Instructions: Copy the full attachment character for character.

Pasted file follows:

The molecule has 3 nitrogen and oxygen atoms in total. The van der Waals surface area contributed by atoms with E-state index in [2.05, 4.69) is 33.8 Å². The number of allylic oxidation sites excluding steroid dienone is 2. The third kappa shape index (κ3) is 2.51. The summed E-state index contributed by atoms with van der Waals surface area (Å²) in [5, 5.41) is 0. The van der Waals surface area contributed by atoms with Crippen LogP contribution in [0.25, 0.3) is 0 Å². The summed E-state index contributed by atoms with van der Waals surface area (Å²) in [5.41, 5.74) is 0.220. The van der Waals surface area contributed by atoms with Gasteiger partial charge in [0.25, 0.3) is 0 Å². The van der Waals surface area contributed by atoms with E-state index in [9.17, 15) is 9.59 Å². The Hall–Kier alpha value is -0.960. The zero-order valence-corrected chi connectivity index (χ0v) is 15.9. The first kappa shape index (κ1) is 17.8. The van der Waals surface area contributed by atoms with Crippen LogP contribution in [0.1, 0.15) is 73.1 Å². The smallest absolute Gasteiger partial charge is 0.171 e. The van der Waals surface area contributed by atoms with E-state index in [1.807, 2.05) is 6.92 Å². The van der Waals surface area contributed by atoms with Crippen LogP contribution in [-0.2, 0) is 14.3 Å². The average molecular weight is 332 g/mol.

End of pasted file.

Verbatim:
The molecule has 3 nitrogen and oxygen atoms in total. The van der Waals surface area contributed by atoms with E-state index in [2.05, 4.69) is 33.8 Å². The number of allylic oxidation sites excluding steroid dienone is 2. The third kappa shape index (κ3) is 2.51. The summed E-state index contributed by atoms with van der Waals surface area (Å²) in [5, 5.41) is 0. The van der Waals surface area contributed by atoms with Crippen LogP contribution in [0.25, 0.3) is 0 Å². The summed E-state index contributed by atoms with van der Waals surface area (Å²) in [5.41, 5.74) is 0.220. The van der Waals surface area contributed by atoms with Gasteiger partial charge in [0.25, 0.3) is 0 Å². The van der Waals surface area contributed by atoms with E-state index in [9.17, 15) is 9.59 Å². The Hall–Kier alpha value is -0.960. The zero-order valence-corrected chi connectivity index (χ0v) is 15.9. The first kappa shape index (κ1) is 17.8. The van der Waals surface area contributed by atoms with Crippen LogP contribution in [0.1, 0.15) is 73.1 Å². The smallest absolute Gasteiger partial charge is 0.171 e. The van der Waals surface area contributed by atoms with E-state index in [1.807, 2.05) is 6.92 Å². The van der Waals surface area contributed by atoms with Crippen LogP contribution in [-0.2, 0) is 14.3 Å². The average molecular weight is 332 g/mol.